The King of Indian Queens: How Vikram Sridhar is retelling the stories of India's Ranis

Intrigued to learn more about the untold tales of women in Indian history? Then, you should attend Vikram Sridhar's Ranis of India
Vikram Sridhar wants to break the stereotypes among people about the Queens of India
Vikram Sridhar wants to break the stereotypes among people about the Queens of India

For students, History can either be the most interesting or the most boring subject. I loved History. But when I was in school, I remember reading just about three to four names of women rulers in my textbook. It was either the brave stories of Rani Lakshmi Bai or Razia Sultana or a couple more from South India. But in reality, there exist many untold tales of women who contributed to society. While some of them sacrificed their lives to fight wars with queens and kings, some fought against the evil practices of society like sati, dowry, etc. Bringing these stories to life is Vikram Sridhar, a performance storyteller from Bengaluru, who has been conducting sessions called Ranis of India in different cities in India to keep people informed about India's beautiful history and the role of women in it.

Vikram has been doing this for two years now and he has taken it to places like Ahmedabad, Baroda, Kolkata, Chennai and Bengaluru to spread his knowledge. A one-hour session, Vikram restricts it to the four different queens who ruled various places. "But it's not just about the queens who fought wars and ruled empires, it's about the trendsetters, contemporary queens and people who believed that peace can also keep the nation together. My research in this sector is an ongoing process. I have been visiting museums, reading books, watching documentaries, listening to folk songs, talking to historians and much more. I have visited places like the Indian Museum in Kolkata, Lukshmi Vilas Palace in Vadodara, Government Palace in Bengaluru, etc. For example, I took two to three years to research about Bangalore Nagarathnamma, who fought against the devadasi system in Karnataka. She went on to become a Carnatic singer and a cultural activist. But how many Kannadigas know about her? Similarly, Pooradam Thirunal Sethu Lakshmi Bayi, Regent Maharani of Travancore moved to and settled in Bengaluru. Gandhi, who met her in the garden city, describes her as the most simple women who was simple in her dressings and mannerisms," he narrates animatedly.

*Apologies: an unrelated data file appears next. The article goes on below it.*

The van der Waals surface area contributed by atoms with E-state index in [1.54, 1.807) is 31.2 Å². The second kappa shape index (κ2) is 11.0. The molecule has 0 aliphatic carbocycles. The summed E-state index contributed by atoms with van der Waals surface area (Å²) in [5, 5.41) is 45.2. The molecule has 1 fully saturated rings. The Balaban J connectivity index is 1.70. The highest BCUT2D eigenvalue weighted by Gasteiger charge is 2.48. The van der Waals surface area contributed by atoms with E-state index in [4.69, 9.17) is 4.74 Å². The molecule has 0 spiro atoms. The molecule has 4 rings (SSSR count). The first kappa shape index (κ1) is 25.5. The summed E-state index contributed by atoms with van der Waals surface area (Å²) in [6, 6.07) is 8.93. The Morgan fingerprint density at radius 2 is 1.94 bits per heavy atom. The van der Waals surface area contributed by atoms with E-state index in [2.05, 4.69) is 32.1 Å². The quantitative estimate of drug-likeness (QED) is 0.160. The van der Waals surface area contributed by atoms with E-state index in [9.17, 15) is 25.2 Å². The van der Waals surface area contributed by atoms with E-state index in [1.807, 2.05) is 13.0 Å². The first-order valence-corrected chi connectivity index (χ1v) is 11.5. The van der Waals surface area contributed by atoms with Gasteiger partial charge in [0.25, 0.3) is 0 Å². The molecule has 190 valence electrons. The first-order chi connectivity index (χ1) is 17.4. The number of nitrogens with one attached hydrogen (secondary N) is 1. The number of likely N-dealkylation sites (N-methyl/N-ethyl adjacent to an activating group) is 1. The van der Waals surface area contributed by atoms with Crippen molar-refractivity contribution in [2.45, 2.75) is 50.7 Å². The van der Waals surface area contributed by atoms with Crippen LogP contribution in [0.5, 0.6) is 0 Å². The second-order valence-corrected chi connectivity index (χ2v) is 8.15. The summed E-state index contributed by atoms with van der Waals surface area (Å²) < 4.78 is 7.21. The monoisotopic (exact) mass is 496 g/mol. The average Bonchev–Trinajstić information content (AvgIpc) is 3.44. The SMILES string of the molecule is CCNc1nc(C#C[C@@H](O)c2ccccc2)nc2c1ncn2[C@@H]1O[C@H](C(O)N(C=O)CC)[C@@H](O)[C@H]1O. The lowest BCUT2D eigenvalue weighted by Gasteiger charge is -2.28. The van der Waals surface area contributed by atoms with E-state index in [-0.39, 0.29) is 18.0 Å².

All about queens: Vikram's research about Ranis of India is an ongoing research and he has visited many places to study about them

Apart from this, Vikram also highlights the women in modern times, like Mamata Banerjee, Selvi Jayalalithaa, Mayawati and many others. Vikram, who is set on his journey to break the stereotypes about these women, says, "These contemporary women are a great example in the society. They have transformed from being no one to being someone. We must appreciate them and look at their side of the struggle in male-dominated politics. When I was in North India holding sessions, all they could imagine of Jayalalithaa was a fat and corrupt politician. But they did not know what good she did for her state and its people. While we can admire actors turned politicians like Rajnikanth, then why not this woman who was the highest taxpayer at one point in time? These sessions have been helping to burst myths among people."

Initially, Vikram used to conduct these sessions only for children, but now, they are open to people of all age groups because he believes that everyone ought to learn about our backyard history. He has conducted over 100 sessions till date and has received positive feedback from the audience. "I encourage people to give their feedback after the session. In case they don't agree with what I have portrayed, then they can discuss and express their point of view," says Vikram, who firmly believes in freedom of speech. Since he presents these facts in the form of a story, he does not use projectors or any form of media during the sessions. He says, "I don't want to use any form of visual media as I want people to form their own picture of queens. I sing a lot of folk songs and lullabies as these are considered feminine and people can connect to them. The rest is all a story albeit a real one."

Ranis who made significant changes in India

Begums of Bhopal ruled for a significant period of 107 years (1819-1926) in the 19th century. Qudsia Begum (1819-37) was the first woman in South Asia to successfully assert the rights of Muslim women to legally be the ruler of a state and that religion does not exclude one from gaining political powers

Sultan Jahan is the most prominent person among all the other begums (1901-26). She established many educational institutions, focusing on public instruction and female education. She is the founding and the only female chancellor of Aligarh Muslim University

Ahilyabai Holkar (1725-1795) was a great ruler and the queen of the Kingdom of Malwa. Ahilyabai held public audiences every day to help address the grievances of her people. She was the person who opposed women from practicing the sati system

Chennabhairadevi, popularly known as Queen of Gersoppa (1552-1606) administered in the Kanoor fort located in Sagar, Shimoga. The fort is also called Pepper Fort because she exported pepper to Portugal from this fort

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